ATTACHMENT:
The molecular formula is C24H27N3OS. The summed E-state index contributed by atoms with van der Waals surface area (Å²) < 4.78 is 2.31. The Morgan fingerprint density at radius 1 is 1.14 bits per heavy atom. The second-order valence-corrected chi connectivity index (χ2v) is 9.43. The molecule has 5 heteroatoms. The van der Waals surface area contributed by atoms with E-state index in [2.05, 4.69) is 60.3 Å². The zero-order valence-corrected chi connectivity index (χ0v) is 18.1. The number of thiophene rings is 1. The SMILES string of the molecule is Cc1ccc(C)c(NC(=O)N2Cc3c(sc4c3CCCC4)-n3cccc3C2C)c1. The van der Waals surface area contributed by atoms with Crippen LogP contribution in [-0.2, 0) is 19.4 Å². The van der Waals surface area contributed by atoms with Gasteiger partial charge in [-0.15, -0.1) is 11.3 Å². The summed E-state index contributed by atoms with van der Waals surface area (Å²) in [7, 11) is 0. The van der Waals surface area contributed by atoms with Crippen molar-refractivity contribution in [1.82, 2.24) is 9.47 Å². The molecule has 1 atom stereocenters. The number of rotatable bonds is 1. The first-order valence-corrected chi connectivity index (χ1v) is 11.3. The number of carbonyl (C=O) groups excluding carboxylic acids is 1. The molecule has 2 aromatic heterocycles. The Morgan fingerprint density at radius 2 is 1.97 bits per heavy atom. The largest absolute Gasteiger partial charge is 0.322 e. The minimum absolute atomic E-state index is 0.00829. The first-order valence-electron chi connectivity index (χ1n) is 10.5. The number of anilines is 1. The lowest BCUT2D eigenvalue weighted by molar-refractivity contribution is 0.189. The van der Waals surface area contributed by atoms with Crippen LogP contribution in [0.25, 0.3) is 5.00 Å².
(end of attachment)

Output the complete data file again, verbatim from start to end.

The molecular formula is C24H27N3OS. The summed E-state index contributed by atoms with van der Waals surface area (Å²) < 4.78 is 2.31. The Morgan fingerprint density at radius 1 is 1.14 bits per heavy atom. The second-order valence-corrected chi connectivity index (χ2v) is 9.43. The molecule has 5 heteroatoms. The van der Waals surface area contributed by atoms with E-state index in [2.05, 4.69) is 60.3 Å². The zero-order valence-corrected chi connectivity index (χ0v) is 18.1. The number of thiophene rings is 1. The SMILES string of the molecule is Cc1ccc(C)c(NC(=O)N2Cc3c(sc4c3CCCC4)-n3cccc3C2C)c1. The van der Waals surface area contributed by atoms with Crippen LogP contribution in [-0.2, 0) is 19.4 Å². The van der Waals surface area contributed by atoms with Gasteiger partial charge in [-0.15, -0.1) is 11.3 Å². The summed E-state index contributed by atoms with van der Waals surface area (Å²) in [7, 11) is 0. The van der Waals surface area contributed by atoms with Crippen molar-refractivity contribution in [1.82, 2.24) is 9.47 Å². The molecule has 1 atom stereocenters. The number of rotatable bonds is 1. The first-order valence-corrected chi connectivity index (χ1v) is 11.3. The number of carbonyl (C=O) groups excluding carboxylic acids is 1. The molecule has 2 aromatic heterocycles. The Morgan fingerprint density at radius 2 is 1.97 bits per heavy atom. The largest absolute Gasteiger partial charge is 0.322 e. The minimum absolute atomic E-state index is 0.00829. The first-order valence-electron chi connectivity index (χ1n) is 10.5. The number of anilines is 1. The lowest BCUT2D eigenvalue weighted by molar-refractivity contribution is 0.189. The van der Waals surface area contributed by atoms with Crippen LogP contribution in [0.25, 0.3) is 5.00 Å².